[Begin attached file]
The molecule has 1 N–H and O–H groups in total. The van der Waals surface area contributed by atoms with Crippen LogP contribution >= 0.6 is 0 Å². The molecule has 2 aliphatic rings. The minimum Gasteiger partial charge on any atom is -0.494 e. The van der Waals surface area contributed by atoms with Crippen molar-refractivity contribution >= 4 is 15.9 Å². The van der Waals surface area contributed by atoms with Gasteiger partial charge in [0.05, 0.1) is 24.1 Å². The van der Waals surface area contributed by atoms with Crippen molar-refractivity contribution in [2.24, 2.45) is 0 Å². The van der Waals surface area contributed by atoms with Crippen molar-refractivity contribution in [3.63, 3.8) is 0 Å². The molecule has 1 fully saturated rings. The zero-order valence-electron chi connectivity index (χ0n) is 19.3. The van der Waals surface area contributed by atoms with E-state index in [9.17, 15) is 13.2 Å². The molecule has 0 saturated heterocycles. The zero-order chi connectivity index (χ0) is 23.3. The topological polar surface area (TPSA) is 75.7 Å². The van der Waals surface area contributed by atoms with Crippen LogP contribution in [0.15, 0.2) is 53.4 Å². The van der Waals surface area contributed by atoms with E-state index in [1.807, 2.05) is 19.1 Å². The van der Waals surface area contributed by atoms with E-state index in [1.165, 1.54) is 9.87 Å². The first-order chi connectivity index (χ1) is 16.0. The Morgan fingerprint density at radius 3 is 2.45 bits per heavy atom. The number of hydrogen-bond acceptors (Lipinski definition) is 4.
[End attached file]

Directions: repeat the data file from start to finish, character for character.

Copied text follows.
The molecule has 1 N–H and O–H groups in total. The van der Waals surface area contributed by atoms with Crippen LogP contribution >= 0.6 is 0 Å². The molecule has 2 aliphatic rings. The minimum Gasteiger partial charge on any atom is -0.494 e. The van der Waals surface area contributed by atoms with Crippen molar-refractivity contribution >= 4 is 15.9 Å². The van der Waals surface area contributed by atoms with Gasteiger partial charge in [0.05, 0.1) is 24.1 Å². The van der Waals surface area contributed by atoms with Crippen molar-refractivity contribution in [2.24, 2.45) is 0 Å². The van der Waals surface area contributed by atoms with Crippen molar-refractivity contribution in [3.63, 3.8) is 0 Å². The molecule has 1 fully saturated rings. The zero-order valence-electron chi connectivity index (χ0n) is 19.3. The van der Waals surface area contributed by atoms with E-state index in [9.17, 15) is 13.2 Å². The molecule has 0 saturated heterocycles. The zero-order chi connectivity index (χ0) is 23.3. The topological polar surface area (TPSA) is 75.7 Å². The van der Waals surface area contributed by atoms with Crippen LogP contribution in [0.15, 0.2) is 53.4 Å². The van der Waals surface area contributed by atoms with E-state index in [1.807, 2.05) is 19.1 Å². The van der Waals surface area contributed by atoms with E-state index in [1.165, 1.54) is 9.87 Å². The first-order chi connectivity index (χ1) is 16.0. The Morgan fingerprint density at radius 3 is 2.45 bits per heavy atom. The number of hydrogen-bond acceptors (Lipinski definition) is 4.